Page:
The example of Blaise Pascal, the famous French mathematician of 17th century, proves that gambling might be not so much a purpose as means. It can be an excellent exercise for mind, as in case with Pascal and another French mathematician – Fermat, who invented calculations, now known to us as theory of probabilities.
“Theory of probabilities was created when Pascal and Fermat started playing gambling games”, stated one of their contemporaries.
These two scientists did sums on theory of probabilities by correspondence and the relevant material was obtained during their visits to the gambling house at leisure. Later this correspondence resulted in Pascal’s treatise, “completely new composition on accidental combinations which govern the gambling games”.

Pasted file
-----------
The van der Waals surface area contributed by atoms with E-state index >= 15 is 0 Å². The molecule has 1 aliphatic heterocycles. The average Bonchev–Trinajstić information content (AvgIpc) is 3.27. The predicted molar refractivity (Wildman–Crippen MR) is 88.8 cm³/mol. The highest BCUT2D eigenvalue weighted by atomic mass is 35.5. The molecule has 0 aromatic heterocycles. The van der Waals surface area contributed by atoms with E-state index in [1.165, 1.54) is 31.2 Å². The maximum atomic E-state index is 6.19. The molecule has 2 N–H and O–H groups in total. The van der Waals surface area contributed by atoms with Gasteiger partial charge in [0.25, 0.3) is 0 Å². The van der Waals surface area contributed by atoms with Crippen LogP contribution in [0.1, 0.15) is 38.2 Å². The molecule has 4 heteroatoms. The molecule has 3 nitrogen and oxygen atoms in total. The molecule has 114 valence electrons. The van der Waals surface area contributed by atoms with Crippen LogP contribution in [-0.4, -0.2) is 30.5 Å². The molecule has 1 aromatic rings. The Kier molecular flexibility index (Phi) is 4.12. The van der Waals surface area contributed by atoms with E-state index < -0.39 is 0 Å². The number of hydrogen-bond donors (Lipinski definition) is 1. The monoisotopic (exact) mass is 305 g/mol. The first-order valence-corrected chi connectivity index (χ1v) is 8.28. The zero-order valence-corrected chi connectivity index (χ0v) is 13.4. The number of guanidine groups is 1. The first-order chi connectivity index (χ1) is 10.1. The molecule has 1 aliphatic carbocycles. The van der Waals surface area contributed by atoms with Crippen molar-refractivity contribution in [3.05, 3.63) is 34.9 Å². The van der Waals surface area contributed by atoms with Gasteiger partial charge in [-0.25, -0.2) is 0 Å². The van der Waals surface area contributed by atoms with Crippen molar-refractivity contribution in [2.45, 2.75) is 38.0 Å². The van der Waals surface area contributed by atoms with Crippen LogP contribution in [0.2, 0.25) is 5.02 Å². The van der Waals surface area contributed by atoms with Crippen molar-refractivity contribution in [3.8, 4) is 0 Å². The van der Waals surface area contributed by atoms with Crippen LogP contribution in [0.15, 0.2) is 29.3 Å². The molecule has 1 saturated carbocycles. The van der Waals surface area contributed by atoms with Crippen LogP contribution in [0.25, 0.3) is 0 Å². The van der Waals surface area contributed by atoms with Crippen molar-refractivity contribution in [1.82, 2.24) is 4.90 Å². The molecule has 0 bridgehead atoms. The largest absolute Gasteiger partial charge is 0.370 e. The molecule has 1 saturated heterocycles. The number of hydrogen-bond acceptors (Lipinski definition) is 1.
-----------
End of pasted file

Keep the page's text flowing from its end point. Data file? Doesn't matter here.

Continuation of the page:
In his work Pascal almost completely casts out phantoms of luck and chance from gambling games, substituting them with cold statistic calculations based on the arithmetic mind. It’s difficult for us to imagine what riot the invention made among the gamblers. We treat theory of probabilities as something trivial, though only specialists are sound on its details, but...